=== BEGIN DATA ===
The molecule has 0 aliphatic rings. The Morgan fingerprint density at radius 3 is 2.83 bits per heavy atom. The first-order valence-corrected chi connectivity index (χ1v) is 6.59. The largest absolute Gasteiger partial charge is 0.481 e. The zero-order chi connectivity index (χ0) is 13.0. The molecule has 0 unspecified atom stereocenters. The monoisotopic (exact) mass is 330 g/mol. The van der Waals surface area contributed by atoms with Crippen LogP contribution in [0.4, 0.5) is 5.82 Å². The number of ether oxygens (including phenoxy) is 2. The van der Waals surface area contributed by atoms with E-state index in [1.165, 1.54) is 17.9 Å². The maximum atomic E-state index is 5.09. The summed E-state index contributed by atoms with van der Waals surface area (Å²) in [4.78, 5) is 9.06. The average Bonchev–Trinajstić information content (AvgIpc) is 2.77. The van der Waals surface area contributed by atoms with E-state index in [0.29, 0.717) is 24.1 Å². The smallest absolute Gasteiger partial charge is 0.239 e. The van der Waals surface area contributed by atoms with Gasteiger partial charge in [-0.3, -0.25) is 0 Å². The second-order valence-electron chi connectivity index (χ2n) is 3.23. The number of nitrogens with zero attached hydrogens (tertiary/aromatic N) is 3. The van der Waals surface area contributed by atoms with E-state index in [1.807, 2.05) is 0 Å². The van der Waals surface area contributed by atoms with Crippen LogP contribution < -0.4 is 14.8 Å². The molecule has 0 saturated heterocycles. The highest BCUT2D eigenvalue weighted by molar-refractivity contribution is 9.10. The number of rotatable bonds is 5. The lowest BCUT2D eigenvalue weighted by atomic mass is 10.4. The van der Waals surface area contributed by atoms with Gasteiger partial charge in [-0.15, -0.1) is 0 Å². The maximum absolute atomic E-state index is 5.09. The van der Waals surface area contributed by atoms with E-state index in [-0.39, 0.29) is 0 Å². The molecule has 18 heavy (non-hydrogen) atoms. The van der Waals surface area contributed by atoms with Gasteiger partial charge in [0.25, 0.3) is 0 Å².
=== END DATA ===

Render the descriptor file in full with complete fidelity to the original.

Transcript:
The molecule has 0 aliphatic rings. The Morgan fingerprint density at radius 3 is 2.83 bits per heavy atom. The first-order valence-corrected chi connectivity index (χ1v) is 6.59. The largest absolute Gasteiger partial charge is 0.481 e. The zero-order chi connectivity index (χ0) is 13.0. The molecule has 0 unspecified atom stereocenters. The monoisotopic (exact) mass is 330 g/mol. The van der Waals surface area contributed by atoms with Crippen LogP contribution in [0.4, 0.5) is 5.82 Å². The number of ether oxygens (including phenoxy) is 2. The van der Waals surface area contributed by atoms with E-state index in [1.165, 1.54) is 17.9 Å². The maximum atomic E-state index is 5.09. The summed E-state index contributed by atoms with van der Waals surface area (Å²) in [4.78, 5) is 9.06. The average Bonchev–Trinajstić information content (AvgIpc) is 2.77. The van der Waals surface area contributed by atoms with E-state index in [0.29, 0.717) is 24.1 Å². The smallest absolute Gasteiger partial charge is 0.239 e. The van der Waals surface area contributed by atoms with Gasteiger partial charge in [-0.3, -0.25) is 0 Å². The second-order valence-electron chi connectivity index (χ2n) is 3.23. The number of nitrogens with zero attached hydrogens (tertiary/aromatic N) is 3. The van der Waals surface area contributed by atoms with E-state index in [1.807, 2.05) is 0 Å². The van der Waals surface area contributed by atoms with Crippen LogP contribution < -0.4 is 14.8 Å². The molecule has 0 saturated heterocycles. The highest BCUT2D eigenvalue weighted by molar-refractivity contribution is 9.10. The number of rotatable bonds is 5. The lowest BCUT2D eigenvalue weighted by atomic mass is 10.4. The van der Waals surface area contributed by atoms with Gasteiger partial charge in [-0.15, -0.1) is 0 Å². The maximum absolute atomic E-state index is 5.09. The van der Waals surface area contributed by atoms with E-state index in [-0.39, 0.29) is 0 Å². The molecule has 18 heavy (non-hydrogen) atoms. The van der Waals surface area contributed by atoms with Gasteiger partial charge in [0.25, 0.3) is 0 Å².